If you are codependent, you want to take care of your partner, and you will do whatever you can to keep them around – even if they are going out of their way to hurt you. You’d feel more connected if your partner really needed you, and you would sacrifice your wants and needs to take care of them. While you might need people to need you, you’re also happy to do all of the work involved in whatever that entails. You’re a fixer, a helper. Growing up, your friends might have always come to you for advice and considered you the “mom” or “dad” of your group. You’re the one everyone counts on.
If you have DPD, you need others to take care of you. You wouldn’t know what to do if your partner needed you to do something for them. You wouldn’t be likely to tolerate excessive emotional, psychological, or physical abuse in order to maintain the relationship as someone who is codependent might. People with DPD sometimes act helpless and refuse to handle their adult responsibilities, preferring to have them taken care of by someone else.
How to Get Help with DPD and Codependency
Is there any hope for you if you’re struggling with DPD or codependency? Can you get help for either one? Yes, you can get to the road of independence, but it will take plenty of time, effort, and utilizing the right therapeutic sources. Here are some resources to help you.
Is toxic narcissism or narcissistic personality disorder always caused by bad parenting? Is it possible that a person raised by healthy, loving parents in a good, decent home could become a narcissist? Could someone turn into a narcissist as an adult? I’ll answer all of your questions in this video.
If you are in any way related to or otherwise involved with a narcissist, you’ve probably asked yourself at one time or another how they got that way, right? What made them a narcissist? How did they GET LIKE THIS?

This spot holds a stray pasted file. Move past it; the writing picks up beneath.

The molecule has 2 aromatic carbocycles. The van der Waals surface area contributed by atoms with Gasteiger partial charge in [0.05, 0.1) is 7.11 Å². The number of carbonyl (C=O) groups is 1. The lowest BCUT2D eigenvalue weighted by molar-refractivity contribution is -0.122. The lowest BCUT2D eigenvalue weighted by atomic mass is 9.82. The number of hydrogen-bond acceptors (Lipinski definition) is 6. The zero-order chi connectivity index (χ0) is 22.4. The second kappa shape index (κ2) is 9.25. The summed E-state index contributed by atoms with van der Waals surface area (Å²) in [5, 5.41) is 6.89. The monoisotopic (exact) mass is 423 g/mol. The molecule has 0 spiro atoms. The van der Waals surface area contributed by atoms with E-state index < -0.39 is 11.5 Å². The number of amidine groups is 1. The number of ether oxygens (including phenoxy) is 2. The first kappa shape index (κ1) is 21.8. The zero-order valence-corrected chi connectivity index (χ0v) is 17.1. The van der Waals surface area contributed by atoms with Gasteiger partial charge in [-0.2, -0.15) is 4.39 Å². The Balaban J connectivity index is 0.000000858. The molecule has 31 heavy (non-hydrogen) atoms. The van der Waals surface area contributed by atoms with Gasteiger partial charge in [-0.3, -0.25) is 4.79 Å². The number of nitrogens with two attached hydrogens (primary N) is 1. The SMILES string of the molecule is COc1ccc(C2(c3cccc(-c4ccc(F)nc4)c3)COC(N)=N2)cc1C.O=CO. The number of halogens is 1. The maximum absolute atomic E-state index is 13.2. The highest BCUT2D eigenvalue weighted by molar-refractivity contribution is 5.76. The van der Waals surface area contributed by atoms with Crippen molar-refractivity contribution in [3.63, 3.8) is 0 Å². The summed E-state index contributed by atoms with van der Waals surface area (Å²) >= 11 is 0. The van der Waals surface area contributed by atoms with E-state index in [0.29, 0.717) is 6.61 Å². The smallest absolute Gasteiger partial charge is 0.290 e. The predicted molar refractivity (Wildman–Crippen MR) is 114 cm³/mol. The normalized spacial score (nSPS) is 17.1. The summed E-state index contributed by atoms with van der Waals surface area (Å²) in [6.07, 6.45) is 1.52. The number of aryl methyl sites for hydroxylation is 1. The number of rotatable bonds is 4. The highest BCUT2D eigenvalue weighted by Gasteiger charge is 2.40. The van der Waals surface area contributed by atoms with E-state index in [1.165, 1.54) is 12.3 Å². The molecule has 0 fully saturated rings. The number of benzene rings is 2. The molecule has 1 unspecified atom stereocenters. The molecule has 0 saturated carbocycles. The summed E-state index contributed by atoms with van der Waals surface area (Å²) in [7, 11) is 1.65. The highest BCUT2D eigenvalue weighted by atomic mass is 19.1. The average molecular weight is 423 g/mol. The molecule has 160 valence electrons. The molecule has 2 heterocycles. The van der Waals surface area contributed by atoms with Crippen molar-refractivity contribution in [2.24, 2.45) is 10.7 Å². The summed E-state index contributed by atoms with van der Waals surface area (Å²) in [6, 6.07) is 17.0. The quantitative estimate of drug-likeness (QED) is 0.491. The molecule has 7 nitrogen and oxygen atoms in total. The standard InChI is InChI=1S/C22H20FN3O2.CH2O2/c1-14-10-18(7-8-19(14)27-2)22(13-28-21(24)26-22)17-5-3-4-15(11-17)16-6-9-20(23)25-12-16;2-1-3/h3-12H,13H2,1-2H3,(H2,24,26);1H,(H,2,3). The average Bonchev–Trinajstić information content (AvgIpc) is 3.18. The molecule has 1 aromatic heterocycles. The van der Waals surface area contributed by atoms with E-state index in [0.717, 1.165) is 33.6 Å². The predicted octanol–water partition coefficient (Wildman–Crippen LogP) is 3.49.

And, if you’re like me, you needed to know in order to heal. So, you did your research and you found out that in most cases, it is related to their parents – and sadly, most often, to their mothers or primary caregivers and their attachment styles. That’s why, when you think of any narcissist, the first thing that likely goes through your mind is how badly their parents messed them up.
Because of the fact that most narcissists seem to stop developing emotionally when they are toddlers or middle schoolers at best, and because most research points to the fact that their parents did not give them the love and attention they needed in order to evolve, which led to their emotional immaturity, it’s easy to blame their mothers or parents in general.
But if you’re the parent or sibling of someone who might be a narcissist, and you know for sure that these issues don’t apply to them, you might doubt this theory and find yourself digging for an alternative possibility. And what about those families that have more than one child, and only one turned out to be a toxic narcissist? Or what about people who had good families and didn’t suffer any trauma in childhood?
You want to know if it’s ALWAYS the fault of the parents, right? Well, let’s talk about it.
Are parents always at fault when someone develops narcissistic traits?
Published research studies tell us that the area of the brain that controls emotional empathy and compassion is thinner in those who have NPD than in those who don’t. So, neurology as well as genetic predisposition will have an effect on how a person’s personality turns out.